How Stretching Before Bed Can Improve Sleep Quality
Most people have a regular bedtime routine, even if you don’t necessarily think of yours in that way. At the very least, your routine probably consists of teeth brushing or removing your contacts — but are you doing anything to get your muscles and brain ready for bed? In a review of Chinese and American studies from the medical journal Sleep Medicine Reviews, meditative movements like yoga and tai chi before bed proved to improve sleep quality, and also enhance the overall well-being of an individual’s physical and mental health. As a matter of fact, yoga has turned out to be highly beneficial for those who struggle to fall asleep at night due to either sore muscles, or a restless mind.
In a survey by the National Center for Complementary and Integrative Health, over half of the people who engaged in yoga before bed said it helped them get more restful sleep. However, you don’t need to be a die-hard yogi to reap the benefits of yoga. There are several gentle yoga poses almost anybody can do that help contribute to a better night’s sleep by relieving tension in muscles and promoting the practice of meditation. As you hold certain positions, you’re forced to focus on your body and your breathing which helps relieve stress, and teaches you to be more mindful of your thoughts. It’s not easy to dwell on your stressful day at work while you’re concentrating on holding your form. After your light yoga session, you should feel calmer, more relaxed, and ready to hop into bed.
On a personal note, incorporating yoga into my bedtime routine has helped relieve the pressure in my joints and hips after sitting at my desk for close to eight hours per day. Previously, as a person who spends a lot of time sleeping on their side, I’d wake up feeling tight and sore the following morning after 7+ hours of non-stop pressure against my hip, even if I slept on a plush mattress.
Here are a few simple, but effective stretches you can do in the comfort of your own home to help you improve sleep quality.
1.) Butterfly Pose
This is a great pose to do before bed because it’s a meditative movement. It allows you to gently stretch your inner thighs and lower back, while you focus on your breathing and enter a state of relaxation.
Sit on the floor with your legs straight out in front of you, then bring the soles of your feet together. Without bending your spine, pull your feet in towards your body and deepen the stretch. Rest in this pose for as long as you see fit.
2.) Child’s Pose
This is another less demanding, meditative pose that engages your muscles and your mind. Child’s pose relieves tension in your back, neck, and shoulders, and it’s a good stretch to resort back to in between other stretches. Especially if you start getting more advanced with your movements.
For this stretch, you’ll want to sit with your knees on the floor hip-distance apart and lean back so your behind is resting on your heels. Lower your head to the ground so your forehead is touching the ground, and reach your hands straight out in front of you with your palms facing down. Hold this position for five minutes.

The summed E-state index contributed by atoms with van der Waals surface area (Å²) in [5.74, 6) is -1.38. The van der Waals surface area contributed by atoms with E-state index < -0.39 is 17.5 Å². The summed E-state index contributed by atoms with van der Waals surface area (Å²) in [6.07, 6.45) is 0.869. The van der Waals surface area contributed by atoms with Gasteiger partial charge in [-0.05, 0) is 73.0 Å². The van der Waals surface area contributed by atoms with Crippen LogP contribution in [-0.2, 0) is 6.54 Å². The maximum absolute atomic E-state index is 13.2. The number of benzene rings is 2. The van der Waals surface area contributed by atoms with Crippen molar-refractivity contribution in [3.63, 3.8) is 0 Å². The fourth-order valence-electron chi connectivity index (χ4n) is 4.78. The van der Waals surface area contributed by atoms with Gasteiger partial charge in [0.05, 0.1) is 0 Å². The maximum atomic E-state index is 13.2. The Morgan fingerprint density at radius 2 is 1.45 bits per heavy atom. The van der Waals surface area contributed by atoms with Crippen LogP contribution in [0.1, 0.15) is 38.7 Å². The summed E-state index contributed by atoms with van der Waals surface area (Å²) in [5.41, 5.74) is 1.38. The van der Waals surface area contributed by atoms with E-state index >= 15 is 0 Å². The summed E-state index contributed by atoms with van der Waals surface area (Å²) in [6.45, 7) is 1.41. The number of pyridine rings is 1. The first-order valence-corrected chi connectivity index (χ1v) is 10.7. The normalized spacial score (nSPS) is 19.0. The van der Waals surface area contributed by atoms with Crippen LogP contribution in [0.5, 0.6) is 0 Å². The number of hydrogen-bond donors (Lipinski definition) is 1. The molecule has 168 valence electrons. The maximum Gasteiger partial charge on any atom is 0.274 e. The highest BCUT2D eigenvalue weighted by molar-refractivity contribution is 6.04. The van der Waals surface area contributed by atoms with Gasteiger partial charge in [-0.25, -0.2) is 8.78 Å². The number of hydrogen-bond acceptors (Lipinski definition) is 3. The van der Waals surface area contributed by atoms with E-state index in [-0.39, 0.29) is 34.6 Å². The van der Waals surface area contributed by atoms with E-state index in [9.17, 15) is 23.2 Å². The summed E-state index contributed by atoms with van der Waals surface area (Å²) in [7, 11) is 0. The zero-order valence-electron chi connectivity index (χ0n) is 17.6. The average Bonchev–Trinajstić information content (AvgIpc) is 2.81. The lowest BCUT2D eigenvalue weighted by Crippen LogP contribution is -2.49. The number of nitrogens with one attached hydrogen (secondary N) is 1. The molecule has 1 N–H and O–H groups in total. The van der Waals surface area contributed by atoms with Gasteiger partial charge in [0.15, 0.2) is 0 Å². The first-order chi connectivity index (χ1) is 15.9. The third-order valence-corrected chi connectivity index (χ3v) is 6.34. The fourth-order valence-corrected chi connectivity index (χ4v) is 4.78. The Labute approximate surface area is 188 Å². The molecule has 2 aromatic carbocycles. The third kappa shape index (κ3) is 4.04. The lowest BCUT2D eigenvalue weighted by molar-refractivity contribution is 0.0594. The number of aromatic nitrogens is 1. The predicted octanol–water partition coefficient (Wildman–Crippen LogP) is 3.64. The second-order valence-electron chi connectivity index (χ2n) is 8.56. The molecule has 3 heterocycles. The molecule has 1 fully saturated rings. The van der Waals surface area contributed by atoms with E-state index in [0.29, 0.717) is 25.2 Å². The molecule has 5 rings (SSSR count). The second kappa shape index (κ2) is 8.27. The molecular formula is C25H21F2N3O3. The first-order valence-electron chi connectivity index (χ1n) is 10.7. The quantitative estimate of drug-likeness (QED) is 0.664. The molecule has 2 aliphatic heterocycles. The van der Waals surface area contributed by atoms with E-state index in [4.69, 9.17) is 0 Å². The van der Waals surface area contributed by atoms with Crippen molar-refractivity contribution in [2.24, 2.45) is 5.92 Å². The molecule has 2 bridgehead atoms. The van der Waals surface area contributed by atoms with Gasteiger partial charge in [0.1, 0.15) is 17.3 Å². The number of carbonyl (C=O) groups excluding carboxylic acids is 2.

3.) Seated Side Stretch
This is another simple sitting pose that’ll make your body and muscles ultra-relaxed before bed. The seated side stretch will target your obliques while you also work on strengthening your core and lengthening your spine.
Sit on the ground starting with your right leg extended outward, and the other one crisscrossed. Using your left arm, reach it over your head toward your extended leg while you remain seated. You should be feeling the stretch on the left side of your body. Keep your left arm lifted above your ear, and rest your other arm resting on the floor. Hold for 10 breaths, and switch sides.
We aren’t talking about the fully extended bridge you’ve probably seen professional gymnasts do, we’re talking about the before-bed bridge. This one is easier to accomplish, but you still get a good stretch in your glutes, core muscles, hamstrings, and adductors.
Lay on the ground facing the ceiling with your feet flat on the floor, and bend your knees. Keep your arms at your sides with your palms facing up. Incorporate your abs and press into your heels, bringing your hips and back off the ground. Hold the position for 10 slow inhales.
5.) Low Lunge
This is an ideal pose for those of you who work at an office where you spend the majority of your day sitting down because it’ll loosen the tension in your hips and make them feel less tight. Aside from your hip flexors, you’ll also be targeting your hamstrings, glutes and your groin area. Also, keep your chest open while you lunge to help relieve back pain and pressure in your shoulders.
Start on all fours, and step up with your right leg, placing it on the outside your right hand. Next, bring your left knee back so it’s behind your toes on your right foot. Keep your hands on the floor for balance, or lift them up towards the ceiling. Hold for 10 slow inhales, and switch legs.
6.) Corpse Pose
Yes, laying flat on the ground is actually considered a yoga pose. You won’t be stretching out any muscles during the corpse pose, but you’ll certainly be relaxing the mind. Save this position for the end of your stretching routine, because you’ll likely find yourself asleep by the end of it.
Crawl into bed and lay on your back with your legs spread out in front of you about hip distance apart. Your arms should remain at your side, with your palms facing up towards the ceiling. Close your eyes, and focus on your breathing. Hold this position for about five minutes, or until you slowly drift off to sleep.
McKenzie Dillon is a blogger and sleep enthusiast for The Slumber Yard, a review site that focuses on bedding products. When she’s not sleeping, McKenzie likes attending music festivals, reading fiction novels and practicing yoga.
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